In the city fringe or rest of central region, prices shed 1.9 per cent.
SINGAPORE – Prices of private homes slipped for a second straight quarter as demand was suppressed during the nearly two month-long circuit breaker period.
Flash estimates from the Urban Redevelopment Authority (URA) on Wednesday morning (July 1) showed its overall price index for private residential properties declined 1.1 per cent in the second quarter from the previous three months.
This comes after private home prices dropped 1 per cent in the first quarter of 2020, their first quarterly decline in a year.
“Last quarter, show flats were closed while house viewings were barred during the circuit breaker period. As a result, buyer demand was suppressed which will have a negative impact on home prices,” said Ms Christine Sun, head of research and consultancy at OrangeTee & Tie.
“However, it is too early to conclude that this is the beginning of a sustained period of price declines. We should be cautious in interpreting price dips in a volatile market, particularly when sales volume is low,” she said.
Prices of non-landed properties shed 0.6 per cent quarter on quarter in Q2 2020 after dipping 1 per cent in the previous quarter.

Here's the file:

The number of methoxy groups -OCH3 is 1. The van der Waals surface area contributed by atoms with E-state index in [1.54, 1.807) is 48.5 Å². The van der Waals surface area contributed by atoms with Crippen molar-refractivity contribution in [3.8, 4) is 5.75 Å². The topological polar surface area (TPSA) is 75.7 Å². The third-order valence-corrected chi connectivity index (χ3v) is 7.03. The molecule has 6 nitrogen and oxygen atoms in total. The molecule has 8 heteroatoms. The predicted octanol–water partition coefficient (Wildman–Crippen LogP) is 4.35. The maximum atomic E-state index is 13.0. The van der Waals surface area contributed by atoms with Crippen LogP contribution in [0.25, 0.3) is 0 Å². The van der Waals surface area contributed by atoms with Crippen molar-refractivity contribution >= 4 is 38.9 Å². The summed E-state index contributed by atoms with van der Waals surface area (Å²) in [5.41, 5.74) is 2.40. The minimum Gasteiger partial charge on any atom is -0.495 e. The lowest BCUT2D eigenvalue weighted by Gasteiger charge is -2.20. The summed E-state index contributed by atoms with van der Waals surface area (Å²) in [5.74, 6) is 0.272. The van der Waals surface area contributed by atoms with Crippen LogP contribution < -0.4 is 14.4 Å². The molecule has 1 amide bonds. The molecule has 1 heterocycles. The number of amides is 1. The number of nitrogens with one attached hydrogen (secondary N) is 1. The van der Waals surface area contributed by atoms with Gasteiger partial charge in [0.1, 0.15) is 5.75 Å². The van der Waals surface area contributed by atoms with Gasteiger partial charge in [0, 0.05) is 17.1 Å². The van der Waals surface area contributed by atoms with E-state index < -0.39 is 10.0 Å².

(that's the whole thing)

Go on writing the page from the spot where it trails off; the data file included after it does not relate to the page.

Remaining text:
Giving a breakdown by region, the URA said that prices of non-landed homes in the prime areas or core central region slipped 0.1 per cent in Q2 2020, a smaller rate of decline compared with the drop of 2.2 per cent in the previous quarter.
In the city fringe or rest of central region, prices shed 1.9 per cent after dropping 0.5 per cent in the previous quarter.
In the suburbs or outside central region, prices were unchanged, against the drop of 0.4 per cent in the earlier quarter.
URA’s flash data also showed that prices of landed properties fell 2.7 per cent in the second quarter of this year, after slipping 0.9 per cent in the first quarter.
Based on URA caveat data, the number of resale transactions inked in Q2 2020 is about a quarter of what has been sold in Q2 2019. Similarly, the number of new home sales transacted last quarter is about half of what was sold in Q2 2019, OrangeTee & Tie said.
Ms Sun, however, noted: “There is sporadic evidence of ‘green shoots’ in certain market segments and some buyers were snapping up relatively good bargains in the market over the past few weeks. Therefore, the price trends could be distorted by some of these properties or special-priced units.”
“We should observe the property market for a few more quarters to ascertain if prices have bottomed. That said, prices of homes may remain soft in the coming months given the macroeconomic uncertainties,” she added.
Ms Sun said she expects private home prices to weaken by 3 to 5 per cent for the whole of this year.
URA’s flash estimates are compiled based on transaction prices given in contracts submitted for stamp duty payment and data on units sold by developers up till mid-June.
The statistics will be updated on July 24, 2020, when the URA releases its full set of real estate statistics for Q2 2020.